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It’s a funny thing….

Early Minton Figure c.1825 Drink, or The Friar

Humour is a funny thing. We always groaned at our parents jokes; they were so old-fashioned & not funny. Now my kids do the same to mine – today, humour is rapidly moving on, along the evolutionary path to the greatest possible laugh. I just don’t get a lot of it. lol.

Looking back, the old humour of previous centuries is just as odd. Moorabool has a fantastic selection of ‘ceramic laughs’ to share in our upcoming exhibition. Most are Staffordshire figures, or the German porcelain ‘fairings’ – cheaper clumsier models, the humour often risqué  and bad-taste. This ‘cheap’ appearance would suggest that the people laughing were the poorer folk. However, this is clearly not the case, as we have some very rare porcelain versions of the same subject as the Staffordshire pottery models, and they are sophisticated and would have been expensive.

Early Minton Figures c.1825 Cobblers Wife & Friar
Early Minton Figures c.1825 in front of the original 1820’s Minton shapes book, as reproduced in Godden’s  ‘Minton’

The Cobbler & his Wife,

otherwise known as Jobson and Nell, comes from a Georgian popular poem. It was immensely popular, re-printed many times throughout the second half of the 18th century and well into the 19th. The story is simple; the village cobbler, Jobson, was a bit of a drinker, and went on the occasional binge. When this happened, no shoes got mended. When the village parson desperately needed his shoes done for Sunday, Jobson ‘left him in the lurch’, stating that the Parson could do them himself – because he was well used to ‘cobbling soles’ …. and that’s the humorous bit: the play on words between soul and sole. A cobbler and a Parson being practically the same in their careers. 

Early Minton Figure c.1825 Cobblers Wife
Early Minton Figure c.1825 Cobblers Wife

Of course, the poem goes on another dozen verses, with his wife Nell seeking to blackmail him into behaving by giving him no supper; Jobson resolves this by pinching the Parson’s roast beef dinner for himself! The Parson runs around until he finds his roast beef in Jobson’s house,

“When he found his roat Beef / It gave him relief / To think he his meal should not lose / Down together they sat / And eat both lean and fat / And forgave Jobson keeping the Shoes. “

Quite slapstick, and not producing many belly laughs today, the poem would have perfectly suited a pantomime – for which purpose it was adapted. There were numerous variations of the pottery figures produced in Staffordshire, and surprisingly they were also one of the earliest figures in the Minton Factory shape book of the 1820’s. While the Staffordshire examples are often crudely potted and would not have sold for much, the pottery examples we have are as good as they get. Dating to circa 1800, they are well modelled and well coloured, and have the unusual feature of the names of each character impressed into the front of their plinth.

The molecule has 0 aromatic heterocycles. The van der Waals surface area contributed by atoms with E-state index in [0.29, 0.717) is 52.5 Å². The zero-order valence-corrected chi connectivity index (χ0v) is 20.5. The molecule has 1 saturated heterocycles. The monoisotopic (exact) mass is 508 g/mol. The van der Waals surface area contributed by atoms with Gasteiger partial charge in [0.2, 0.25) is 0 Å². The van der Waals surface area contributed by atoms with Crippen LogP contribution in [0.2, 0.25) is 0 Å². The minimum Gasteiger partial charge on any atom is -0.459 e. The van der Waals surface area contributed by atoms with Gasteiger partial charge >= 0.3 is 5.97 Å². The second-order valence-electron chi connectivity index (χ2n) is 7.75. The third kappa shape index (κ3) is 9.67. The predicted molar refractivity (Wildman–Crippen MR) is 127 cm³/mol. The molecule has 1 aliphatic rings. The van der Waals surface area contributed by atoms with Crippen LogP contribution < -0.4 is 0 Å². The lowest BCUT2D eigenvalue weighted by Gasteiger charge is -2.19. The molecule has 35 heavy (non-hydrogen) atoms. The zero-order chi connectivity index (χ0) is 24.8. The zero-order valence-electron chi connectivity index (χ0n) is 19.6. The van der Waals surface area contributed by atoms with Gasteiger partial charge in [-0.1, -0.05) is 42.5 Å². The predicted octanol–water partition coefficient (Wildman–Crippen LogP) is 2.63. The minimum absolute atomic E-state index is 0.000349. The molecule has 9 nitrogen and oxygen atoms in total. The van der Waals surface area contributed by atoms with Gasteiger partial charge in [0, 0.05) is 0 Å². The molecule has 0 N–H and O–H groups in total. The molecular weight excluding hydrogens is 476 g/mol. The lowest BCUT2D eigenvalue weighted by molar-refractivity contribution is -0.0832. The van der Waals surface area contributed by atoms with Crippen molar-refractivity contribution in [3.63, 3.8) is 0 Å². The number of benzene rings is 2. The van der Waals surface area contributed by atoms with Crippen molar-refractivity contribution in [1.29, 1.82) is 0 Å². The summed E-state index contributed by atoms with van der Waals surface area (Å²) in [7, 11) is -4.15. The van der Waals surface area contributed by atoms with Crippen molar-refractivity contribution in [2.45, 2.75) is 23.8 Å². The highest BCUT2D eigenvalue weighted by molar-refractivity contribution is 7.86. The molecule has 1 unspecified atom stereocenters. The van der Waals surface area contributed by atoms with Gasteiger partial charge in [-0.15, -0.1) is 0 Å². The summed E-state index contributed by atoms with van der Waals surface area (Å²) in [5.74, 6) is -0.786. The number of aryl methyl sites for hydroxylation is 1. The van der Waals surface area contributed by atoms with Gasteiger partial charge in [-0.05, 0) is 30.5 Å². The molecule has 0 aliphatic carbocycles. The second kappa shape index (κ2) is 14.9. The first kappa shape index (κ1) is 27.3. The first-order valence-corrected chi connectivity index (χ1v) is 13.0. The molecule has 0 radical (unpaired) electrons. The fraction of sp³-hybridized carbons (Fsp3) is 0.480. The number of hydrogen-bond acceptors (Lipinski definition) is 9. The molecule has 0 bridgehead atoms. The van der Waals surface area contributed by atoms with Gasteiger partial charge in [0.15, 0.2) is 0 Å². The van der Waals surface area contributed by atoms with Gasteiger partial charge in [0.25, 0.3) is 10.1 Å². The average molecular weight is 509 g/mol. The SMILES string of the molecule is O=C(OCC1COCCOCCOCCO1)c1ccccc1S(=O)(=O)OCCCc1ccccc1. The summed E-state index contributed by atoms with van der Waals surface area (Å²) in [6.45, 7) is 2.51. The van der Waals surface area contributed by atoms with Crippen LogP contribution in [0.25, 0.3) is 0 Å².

Early Staffordshire figures - Old Age ,  Jobson & Nell, c. 1820
Early Staffordshire figures – Old Age , Jobson & Nell, c. 1820

The Minton example is in the factory’s bone china body, a beautiful creamy white. The colours are well done, and there is the added expense of gold, which would have instantly vastly inflated the price. The form is also interesting; it follows a metal ‘chimney piece’ shape, where small metal ornaments cast as a flat panel were placed on the narrow shelf of a mantel piece. There are only a handful in the Minton shape book, and they are rare at other factories also; obviously they were a breakable product, not a suitable substitute for the usual cast brass ornaments. 

Early Minton Figure c.1825 Drink, or The Friar
Early Minton Figure c.1825 Drink, or The Friar

The second Minton porcelain chimney piece that Moorabool has is ‘The Friar’. (They came together, and bear the Australian Antique import seal of the 1920’s-30’s …. nice to think they have always been together since they were purchased new almost 200 years ago) This curios piece is yet another enigmatic piece of early humour. Along the plinth runs the verse “PRO OMNIBUS BIBO”, which translates as “I drink for the benefit of all“. Funny?  almost, in the context of a friar being there to serve the community. There is much more to this story, though, in the form of a tale that comes from the popular folk tales of the ‘wandering Jew’. In this tale, ‘Pro omnibus bibo’ was the ‘song sung in solo’ by one of the monks at a great monastery the wandering Jew visited in France. All the brethren had been confined to their beds by sickness, leaving the single friar to go through the devotions all by himself….. including consuming the entire allocation of ale usually divided amongst his comrades! This image of a stout friar swigging directly from the barrel must have really amused people at the time. The image we have traced to a frontispiece on a song sheet published in 1830, the words by E. Whatmore, the music composed by Edward Schultz.  

Imagine… pre-TV, pre- internet, the family gathering around the piano to sing a jolly funny song about a friar that liked to drink a lot. What fun we miss out on these days! lol/ (;

These & more exciting pieces will be a part of our 2015 Exhibition & Sale of Recent Acquisitions, to be held in Geelong, opening March 28th at 11.